The ITC is calculated based on the cost of building the system and includes the following expenses:
- Solar PV panels
- Balance-of-system equipment
- CSP equipment to generate electricity or heat or cool a structure
- Installation costs
- Other equipment (e.g. transformers, circuit breakers, surge arrestors, and certain energy storage devices)
- Sales and use taxes on the equipment
The cost of a roof installation is generally not eligible; however, the costs of solar shingles, solar tiles, or the incremental cost of installing a reflective roof membrane that increases electricity generation may qualify for the tax credit.
What are the labor requirements for projects?
To qualify for the full ITC or PTC, projects started before January 31, 2023 must satisfy the Treasury Department’s labor requirements. All wages for construction, alteration, and repair (for the first 5 years of the project for the ITC and the first 10 for the PTC) must be the prevailing wage rate. Also, a percentage of the total construction labor hours must be performed by an apprentice:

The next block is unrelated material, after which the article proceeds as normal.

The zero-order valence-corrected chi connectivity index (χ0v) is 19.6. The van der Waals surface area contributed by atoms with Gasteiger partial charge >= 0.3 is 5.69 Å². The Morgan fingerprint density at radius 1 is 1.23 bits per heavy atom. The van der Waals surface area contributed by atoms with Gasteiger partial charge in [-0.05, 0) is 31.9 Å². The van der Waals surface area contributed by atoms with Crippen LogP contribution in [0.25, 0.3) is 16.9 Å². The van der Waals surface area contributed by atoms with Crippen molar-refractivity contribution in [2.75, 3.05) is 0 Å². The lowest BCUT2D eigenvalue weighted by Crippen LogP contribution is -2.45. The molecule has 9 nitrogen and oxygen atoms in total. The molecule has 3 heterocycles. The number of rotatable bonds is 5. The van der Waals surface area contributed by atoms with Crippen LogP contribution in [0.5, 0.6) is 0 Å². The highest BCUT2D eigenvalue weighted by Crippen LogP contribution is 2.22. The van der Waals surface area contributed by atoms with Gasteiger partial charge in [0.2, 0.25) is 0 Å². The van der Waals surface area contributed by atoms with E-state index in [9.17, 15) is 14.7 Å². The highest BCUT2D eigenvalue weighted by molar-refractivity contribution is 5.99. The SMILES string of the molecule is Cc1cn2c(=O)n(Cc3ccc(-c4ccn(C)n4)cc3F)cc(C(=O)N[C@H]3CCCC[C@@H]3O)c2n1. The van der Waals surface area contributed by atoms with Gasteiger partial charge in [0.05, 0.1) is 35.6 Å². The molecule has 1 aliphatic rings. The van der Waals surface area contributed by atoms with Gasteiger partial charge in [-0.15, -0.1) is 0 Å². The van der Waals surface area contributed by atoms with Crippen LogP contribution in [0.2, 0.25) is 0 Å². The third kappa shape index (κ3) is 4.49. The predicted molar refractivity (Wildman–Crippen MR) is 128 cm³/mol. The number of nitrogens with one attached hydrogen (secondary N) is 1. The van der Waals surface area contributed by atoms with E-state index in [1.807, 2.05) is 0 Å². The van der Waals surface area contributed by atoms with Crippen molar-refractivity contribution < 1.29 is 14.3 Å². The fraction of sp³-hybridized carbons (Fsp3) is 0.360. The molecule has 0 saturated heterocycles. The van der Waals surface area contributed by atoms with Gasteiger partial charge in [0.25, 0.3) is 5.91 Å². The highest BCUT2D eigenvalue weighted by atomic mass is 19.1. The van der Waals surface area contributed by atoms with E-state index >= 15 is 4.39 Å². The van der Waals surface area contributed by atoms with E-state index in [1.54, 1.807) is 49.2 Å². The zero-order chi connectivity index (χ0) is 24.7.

- 10 percent for projects beginning construction in 2022
- 12.5 percent for projects beginning construction in 2023
- 15 percent for projects beginning construction after 2023
What are the bonus credits?
The ITC and the PTC offer additional credits in addition to credits based on labor requirements. For instance, the Domestic Content Bonus Credit offers a 10 percent increase for a PTC, and an increase of as much as 10 percentage points (which could be as much as a 33 percent increase in the ITC amount) for the ITC in the case of projects for which wage and apprenticeship requirements are met or which are otherwise exempt from such on the investing side.